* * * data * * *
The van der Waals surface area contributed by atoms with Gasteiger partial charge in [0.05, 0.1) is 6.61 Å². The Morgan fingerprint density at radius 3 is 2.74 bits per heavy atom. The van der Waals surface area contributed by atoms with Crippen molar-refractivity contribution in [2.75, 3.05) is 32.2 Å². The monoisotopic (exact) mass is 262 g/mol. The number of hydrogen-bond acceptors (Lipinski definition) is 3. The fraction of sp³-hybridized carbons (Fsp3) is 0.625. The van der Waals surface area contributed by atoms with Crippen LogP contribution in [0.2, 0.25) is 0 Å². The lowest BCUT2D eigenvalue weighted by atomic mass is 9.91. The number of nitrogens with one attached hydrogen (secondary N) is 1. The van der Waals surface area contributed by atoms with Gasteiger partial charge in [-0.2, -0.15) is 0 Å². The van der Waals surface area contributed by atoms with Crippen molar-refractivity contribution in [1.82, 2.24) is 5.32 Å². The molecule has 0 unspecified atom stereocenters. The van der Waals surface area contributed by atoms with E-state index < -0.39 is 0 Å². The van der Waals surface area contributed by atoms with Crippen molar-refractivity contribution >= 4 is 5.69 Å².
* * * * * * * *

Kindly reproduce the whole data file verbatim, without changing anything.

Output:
The van der Waals surface area contributed by atoms with Gasteiger partial charge in [0.05, 0.1) is 6.61 Å². The Morgan fingerprint density at radius 3 is 2.74 bits per heavy atom. The van der Waals surface area contributed by atoms with Crippen molar-refractivity contribution in [2.75, 3.05) is 32.2 Å². The monoisotopic (exact) mass is 262 g/mol. The number of hydrogen-bond acceptors (Lipinski definition) is 3. The fraction of sp³-hybridized carbons (Fsp3) is 0.625. The van der Waals surface area contributed by atoms with Crippen LogP contribution in [0.2, 0.25) is 0 Å². The lowest BCUT2D eigenvalue weighted by atomic mass is 9.91. The number of nitrogens with one attached hydrogen (secondary N) is 1. The van der Waals surface area contributed by atoms with Gasteiger partial charge in [-0.2, -0.15) is 0 Å². The van der Waals surface area contributed by atoms with Crippen molar-refractivity contribution in [1.82, 2.24) is 5.32 Å². The molecule has 0 unspecified atom stereocenters. The van der Waals surface area contributed by atoms with E-state index < -0.39 is 0 Å². The van der Waals surface area contributed by atoms with Crippen molar-refractivity contribution >= 4 is 5.69 Å².